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'Timepass' in the toilet

My favourite place in a multiplex theatre is the men’s toilet. No no, it’s not what you think. I take great pleasure in visiting this sanctum santorum especially during the interval of a film. Obviously it is the one time that many bladders from adjacent ‘screens’ congregate to unburden. But it is also a moment when a man reflects on one of life’s deepest existential questions — did he buy tickets for the right movie. At the booking counter he made that split second choice between bubble gum Bollywood and blood and gore indie cinema. And now in that minute between zip and unzip he makes several vital decisions — Will the ‘slow moving picture’ he’s watching pick up post interval ? If not should he prepone his dinner reservation at China Garden? Or could he brazenly slip unnoticed into the more masala film playing in Screen 3? (Surely his ticket should allow him access to the entire buffet available).

He also asks himself, why he chose to get ‘pakaoed’ watching Haider, when he could have had full ‘paisa vasool’ enjoying Bang Bang?

Why did he allow his daughter, who finds Shahid Kapoor ‘a real hottie’, to coerce him into watching a movie set in Kashmir, sans raunchy item songs with Katrina, solidly complicated Urdu dialogue by Gulzar. And Tabu weeping so much that the film could well have been called ‘Cry-der’. Is this how he wanted to spend his one free Sunday evening? Buying stale popcorn, overpriced tickets and more nachos on his tray than naach gaana on the screen. His daughter was in any case buried in her new smartphone.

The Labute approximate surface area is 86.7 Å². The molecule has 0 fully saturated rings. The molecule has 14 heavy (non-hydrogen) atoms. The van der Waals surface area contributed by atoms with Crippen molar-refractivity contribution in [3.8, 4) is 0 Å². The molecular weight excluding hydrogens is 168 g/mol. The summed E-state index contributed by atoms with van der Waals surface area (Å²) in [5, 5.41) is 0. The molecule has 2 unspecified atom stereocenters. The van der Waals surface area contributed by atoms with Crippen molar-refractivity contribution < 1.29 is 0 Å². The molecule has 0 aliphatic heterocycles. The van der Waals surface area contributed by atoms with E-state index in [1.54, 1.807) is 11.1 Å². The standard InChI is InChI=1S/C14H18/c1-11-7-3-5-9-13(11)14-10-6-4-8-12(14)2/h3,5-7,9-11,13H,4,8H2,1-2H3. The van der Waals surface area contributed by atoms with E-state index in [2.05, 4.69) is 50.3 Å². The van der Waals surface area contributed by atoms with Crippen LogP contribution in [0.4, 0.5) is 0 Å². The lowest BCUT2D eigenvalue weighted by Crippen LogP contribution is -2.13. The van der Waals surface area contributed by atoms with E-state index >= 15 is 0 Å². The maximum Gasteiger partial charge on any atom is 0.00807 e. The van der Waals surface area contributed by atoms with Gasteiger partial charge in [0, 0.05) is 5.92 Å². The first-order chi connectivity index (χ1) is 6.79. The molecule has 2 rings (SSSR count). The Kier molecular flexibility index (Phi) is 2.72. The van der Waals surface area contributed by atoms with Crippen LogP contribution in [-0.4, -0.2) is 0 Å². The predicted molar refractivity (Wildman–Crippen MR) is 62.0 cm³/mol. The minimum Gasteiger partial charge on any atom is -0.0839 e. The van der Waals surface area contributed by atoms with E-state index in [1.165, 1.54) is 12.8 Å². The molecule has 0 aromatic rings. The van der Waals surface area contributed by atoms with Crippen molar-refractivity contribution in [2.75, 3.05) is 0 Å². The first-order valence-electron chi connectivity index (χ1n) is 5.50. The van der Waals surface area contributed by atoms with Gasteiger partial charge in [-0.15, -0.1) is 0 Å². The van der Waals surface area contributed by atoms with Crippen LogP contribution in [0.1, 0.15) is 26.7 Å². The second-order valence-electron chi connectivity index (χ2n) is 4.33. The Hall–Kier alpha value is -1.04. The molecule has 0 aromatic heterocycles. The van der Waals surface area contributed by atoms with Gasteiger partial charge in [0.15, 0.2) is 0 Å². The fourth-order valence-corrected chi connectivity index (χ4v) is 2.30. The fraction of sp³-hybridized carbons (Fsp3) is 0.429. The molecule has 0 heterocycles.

He could so easily have been in the adjacent ‘screen’ drooling at the stars in  Bang Bang.

But it’s a copy of Knight and Day, one of his earnest office mates had informed him. Who cares if it was a copy, he wanted to leave his brains at home not get them ‘bheja’ fried.

And it’s not like Haider was some stunning piece of originality. This was a Shakespearean drama (which Vishal Bhardwaj acknowledged) with some sections from The Godfather (which he didn’t acknowledge).

Why is it, he wondered, that Indian directors were just unable to be original? Why was it that every film was either a lift, a re-hash, a copy, an adaptation or a ‘tribute’? Surely there were more dramatic stories in every street corner in India, than Indiana or Illinois.

His neighbour Rakesh, coincidentally was relieving himself in the next cubicle. “Hey boss, kaunsa picture dekh raha hai?”

“Haider”

“Picture kaisi hai?”

“Intense. Fully serious ya. Tu kya dekh raha hai?”

“Arre Bang Bang…total time paas….(voice lowered) aur Katrina….wah.. is she really seeing Ranbir, I love her yaar ?”

That pissed him off further. Rakesh was leching at a sun-bronzed Katrina in Greece, compared to him looking at a top to toe fully-clothed Shraddha Kapoor in Gulmarg. Unfair to say the least.

We all go back to our respective auditoria ‘interval ke baad’.

Who needs movie critics when you have mulitiplex cubicles?

Rahul da Cunha is an adman, theatre director/playwright, photographer and traveller. Reach him at rahuldacunha62 @gmail.com
The views expressed in this column are the individual’s and don’t represent those of the paper.

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